Memorandum by the Chief of the Division of Latin American Affairs (Morgan)
Conversation [of] Sir John Broderick and Mr. Terence A. Shone of the British Embassy with General Russell and Mr. Morgan (Mr. Baker was unable to attend).
Sir John Broderick said that, following our previous conference on April 27 last, the matter had been taken up with the British Chargé d’Affaires at Port au Prince who had now obtained what he considered satisfactory assurances from his colleagues in Port au Prince showing that if these British claims were reopened this would not lead to the reopening of claims by other governments. Accordingly he felt that that difficulty had been removed. He understood that Dr. Millspaugh appeared to be in sympathy with the plan to have these claims reconsidered but had not felt that it was incumbent upon him to make any statement. He understood that Dr. Millspaugh had communicated his views to the Department.
Mr. Morgan replied that Dr. Millspaugh had done so and the Legation had reported the statements of the British Chargé d’Affaires to the effect that the British Government had received assurances from the French and other governments concerned on this subject that these latter governments would not reopen any claims settled by the Claims Commission.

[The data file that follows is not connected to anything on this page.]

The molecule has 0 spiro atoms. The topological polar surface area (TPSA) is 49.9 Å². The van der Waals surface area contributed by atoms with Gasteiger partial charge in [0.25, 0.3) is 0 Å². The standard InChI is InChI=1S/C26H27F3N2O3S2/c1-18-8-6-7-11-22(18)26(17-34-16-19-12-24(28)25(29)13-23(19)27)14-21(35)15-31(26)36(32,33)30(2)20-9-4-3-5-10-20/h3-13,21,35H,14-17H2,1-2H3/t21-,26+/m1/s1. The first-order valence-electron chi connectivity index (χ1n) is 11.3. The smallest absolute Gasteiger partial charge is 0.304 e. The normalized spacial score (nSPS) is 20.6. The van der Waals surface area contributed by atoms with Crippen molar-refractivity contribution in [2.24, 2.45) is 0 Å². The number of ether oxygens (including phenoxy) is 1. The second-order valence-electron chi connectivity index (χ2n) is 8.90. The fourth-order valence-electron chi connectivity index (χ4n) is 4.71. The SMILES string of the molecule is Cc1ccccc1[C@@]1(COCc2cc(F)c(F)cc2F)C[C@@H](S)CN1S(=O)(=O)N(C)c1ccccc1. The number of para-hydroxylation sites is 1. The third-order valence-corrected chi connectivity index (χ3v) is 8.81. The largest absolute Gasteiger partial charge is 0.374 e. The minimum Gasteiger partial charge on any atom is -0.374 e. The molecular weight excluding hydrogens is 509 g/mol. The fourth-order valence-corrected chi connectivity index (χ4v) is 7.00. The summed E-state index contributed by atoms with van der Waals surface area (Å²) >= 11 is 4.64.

Mr. Morgan then read the attached memorandum of recommendations of General Russell,8 which he stated met with the approval of the Department. Mr. Morgan said that the Department would expect to receive for the record some official communication from the British Embassy confirming the statements of the British Chargé d’Affaires at Port au Prince and showing that his belief that other claims would not be reopened by other countries was well founded. The Department, upon the receipt of such a communication and being satisfied that such was the case, would instruct the High Commissioner at Port au Prince to urge the Haitian Government to give these claims earnest consideration and to notify that Government [Page 61]that if it found payments justified the United States Government would not raise any objection.
Mr. Broderick expressed himself as deeply appreciative of the Department’s attitude and said that his Government would be much gratified. He said that a communication on the subject would be forthcoming from the British Embassy shortly.
- See General Russell’s memorandum to Mr. Baker, supra.↩